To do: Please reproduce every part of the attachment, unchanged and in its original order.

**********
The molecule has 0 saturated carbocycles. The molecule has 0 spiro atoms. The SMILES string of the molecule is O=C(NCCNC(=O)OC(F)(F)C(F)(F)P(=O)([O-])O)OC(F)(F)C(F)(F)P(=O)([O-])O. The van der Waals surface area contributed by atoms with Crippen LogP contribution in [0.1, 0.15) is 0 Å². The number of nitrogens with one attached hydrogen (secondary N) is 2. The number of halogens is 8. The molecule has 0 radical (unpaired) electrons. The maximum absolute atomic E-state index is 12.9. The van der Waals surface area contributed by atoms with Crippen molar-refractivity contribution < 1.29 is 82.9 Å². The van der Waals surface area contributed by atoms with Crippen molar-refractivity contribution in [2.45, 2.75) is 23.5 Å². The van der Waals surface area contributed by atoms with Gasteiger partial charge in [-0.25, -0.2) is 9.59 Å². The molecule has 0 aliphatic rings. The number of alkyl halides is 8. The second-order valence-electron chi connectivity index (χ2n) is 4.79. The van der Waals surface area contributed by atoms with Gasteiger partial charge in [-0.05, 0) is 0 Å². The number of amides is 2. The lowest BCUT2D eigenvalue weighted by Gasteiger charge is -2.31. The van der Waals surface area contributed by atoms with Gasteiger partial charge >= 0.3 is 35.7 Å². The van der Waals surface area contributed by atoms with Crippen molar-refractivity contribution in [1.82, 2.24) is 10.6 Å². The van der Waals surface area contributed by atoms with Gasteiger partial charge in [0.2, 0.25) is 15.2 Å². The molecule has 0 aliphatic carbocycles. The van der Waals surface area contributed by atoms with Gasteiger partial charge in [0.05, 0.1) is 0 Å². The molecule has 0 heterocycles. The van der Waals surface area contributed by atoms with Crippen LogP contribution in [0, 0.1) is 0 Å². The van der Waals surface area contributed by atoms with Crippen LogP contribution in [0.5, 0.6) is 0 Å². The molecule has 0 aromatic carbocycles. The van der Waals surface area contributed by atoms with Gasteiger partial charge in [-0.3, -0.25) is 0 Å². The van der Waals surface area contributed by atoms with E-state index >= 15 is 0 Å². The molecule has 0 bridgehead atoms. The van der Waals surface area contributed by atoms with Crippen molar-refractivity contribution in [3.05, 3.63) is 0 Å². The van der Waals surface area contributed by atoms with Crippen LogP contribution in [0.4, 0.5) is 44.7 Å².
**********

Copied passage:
The molecule has 0 saturated carbocycles. The molecule has 0 spiro atoms. The SMILES string of the molecule is O=C(NCCNC(=O)OC(F)(F)C(F)(F)P(=O)([O-])O)OC(F)(F)C(F)(F)P(=O)([O-])O. The van der Waals surface area contributed by atoms with Crippen LogP contribution in [0.1, 0.15) is 0 Å². The number of nitrogens with one attached hydrogen (secondary N) is 2. The number of halogens is 8. The molecule has 0 radical (unpaired) electrons. The maximum absolute atomic E-state index is 12.9. The van der Waals surface area contributed by atoms with Crippen molar-refractivity contribution < 1.29 is 82.9 Å². The van der Waals surface area contributed by atoms with Crippen molar-refractivity contribution in [2.45, 2.75) is 23.5 Å². The van der Waals surface area contributed by atoms with Gasteiger partial charge in [-0.25, -0.2) is 9.59 Å². The molecule has 0 aliphatic rings. The number of alkyl halides is 8. The second-order valence-electron chi connectivity index (χ2n) is 4.79. The van der Waals surface area contributed by atoms with Gasteiger partial charge in [-0.05, 0) is 0 Å². The number of amides is 2. The lowest BCUT2D eigenvalue weighted by Gasteiger charge is -2.31. The van der Waals surface area contributed by atoms with Gasteiger partial charge >= 0.3 is 35.7 Å². The van der Waals surface area contributed by atoms with Crippen molar-refractivity contribution in [1.82, 2.24) is 10.6 Å². The van der Waals surface area contributed by atoms with Gasteiger partial charge in [0.2, 0.25) is 15.2 Å². The molecule has 0 aliphatic carbocycles. The van der Waals surface area contributed by atoms with Gasteiger partial charge in [0.05, 0.1) is 0 Å². The molecule has 0 heterocycles. The van der Waals surface area contributed by atoms with Crippen LogP contribution in [0, 0.1) is 0 Å². The van der Waals surface area contributed by atoms with Crippen LogP contribution in [0.5, 0.6) is 0 Å². The molecule has 0 aromatic carbocycles. The van der Waals surface area contributed by atoms with Gasteiger partial charge in [-0.3, -0.25) is 0 Å². The van der Waals surface area contributed by atoms with E-state index >= 15 is 0 Å². The molecule has 0 bridgehead atoms. The van der Waals surface area contributed by atoms with Crippen molar-refractivity contribution in [3.05, 3.63) is 0 Å². The van der Waals surface area contributed by atoms with Crippen LogP contribution in [0.4, 0.5) is 44.7 Å².